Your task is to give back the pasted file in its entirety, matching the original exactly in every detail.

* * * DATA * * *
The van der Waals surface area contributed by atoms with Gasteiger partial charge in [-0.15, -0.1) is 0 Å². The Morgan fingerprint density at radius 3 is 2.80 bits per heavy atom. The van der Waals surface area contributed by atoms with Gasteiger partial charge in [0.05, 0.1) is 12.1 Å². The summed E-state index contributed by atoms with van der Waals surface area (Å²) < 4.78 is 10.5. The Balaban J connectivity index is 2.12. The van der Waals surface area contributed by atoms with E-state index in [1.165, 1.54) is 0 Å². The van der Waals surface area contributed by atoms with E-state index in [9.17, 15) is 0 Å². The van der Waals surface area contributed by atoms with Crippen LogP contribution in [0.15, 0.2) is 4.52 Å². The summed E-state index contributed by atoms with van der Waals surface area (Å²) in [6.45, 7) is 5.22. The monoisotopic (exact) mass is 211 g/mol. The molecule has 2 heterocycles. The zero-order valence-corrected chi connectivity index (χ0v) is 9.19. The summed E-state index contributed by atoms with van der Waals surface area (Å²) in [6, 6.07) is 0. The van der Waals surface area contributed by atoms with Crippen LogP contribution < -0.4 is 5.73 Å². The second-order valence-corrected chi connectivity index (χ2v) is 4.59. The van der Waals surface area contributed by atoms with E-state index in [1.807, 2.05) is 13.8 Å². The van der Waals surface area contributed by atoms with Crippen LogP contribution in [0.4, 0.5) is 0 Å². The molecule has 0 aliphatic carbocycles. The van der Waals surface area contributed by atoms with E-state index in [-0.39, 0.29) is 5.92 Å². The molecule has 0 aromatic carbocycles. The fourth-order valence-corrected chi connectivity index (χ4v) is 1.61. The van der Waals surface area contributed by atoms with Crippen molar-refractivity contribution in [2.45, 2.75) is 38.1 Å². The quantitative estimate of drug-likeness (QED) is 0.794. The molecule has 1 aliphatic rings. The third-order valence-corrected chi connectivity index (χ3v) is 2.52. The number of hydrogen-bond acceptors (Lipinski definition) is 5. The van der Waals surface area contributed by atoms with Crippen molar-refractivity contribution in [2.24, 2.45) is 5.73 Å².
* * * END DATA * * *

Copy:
The van der Waals surface area contributed by atoms with Gasteiger partial charge in [-0.15, -0.1) is 0 Å². The Morgan fingerprint density at radius 3 is 2.80 bits per heavy atom. The van der Waals surface area contributed by atoms with Gasteiger partial charge in [0.05, 0.1) is 12.1 Å². The summed E-state index contributed by atoms with van der Waals surface area (Å²) < 4.78 is 10.5. The Balaban J connectivity index is 2.12. The van der Waals surface area contributed by atoms with E-state index in [1.165, 1.54) is 0 Å². The van der Waals surface area contributed by atoms with E-state index in [9.17, 15) is 0 Å². The van der Waals surface area contributed by atoms with Crippen LogP contribution in [0.15, 0.2) is 4.52 Å². The summed E-state index contributed by atoms with van der Waals surface area (Å²) in [6.45, 7) is 5.22. The monoisotopic (exact) mass is 211 g/mol. The molecule has 2 heterocycles. The zero-order valence-corrected chi connectivity index (χ0v) is 9.19. The summed E-state index contributed by atoms with van der Waals surface area (Å²) in [6, 6.07) is 0. The van der Waals surface area contributed by atoms with Crippen LogP contribution < -0.4 is 5.73 Å². The second-order valence-corrected chi connectivity index (χ2v) is 4.59. The van der Waals surface area contributed by atoms with E-state index in [1.807, 2.05) is 13.8 Å². The van der Waals surface area contributed by atoms with Crippen LogP contribution in [0.4, 0.5) is 0 Å². The molecule has 0 aliphatic carbocycles. The van der Waals surface area contributed by atoms with E-state index in [-0.39, 0.29) is 5.92 Å². The molecule has 0 aromatic carbocycles. The fourth-order valence-corrected chi connectivity index (χ4v) is 1.61. The van der Waals surface area contributed by atoms with Crippen molar-refractivity contribution in [2.45, 2.75) is 38.1 Å². The quantitative estimate of drug-likeness (QED) is 0.794. The molecule has 1 aliphatic rings. The third-order valence-corrected chi connectivity index (χ3v) is 2.52. The number of hydrogen-bond acceptors (Lipinski definition) is 5. The van der Waals surface area contributed by atoms with Crippen molar-refractivity contribution in [2.24, 2.45) is 5.73 Å².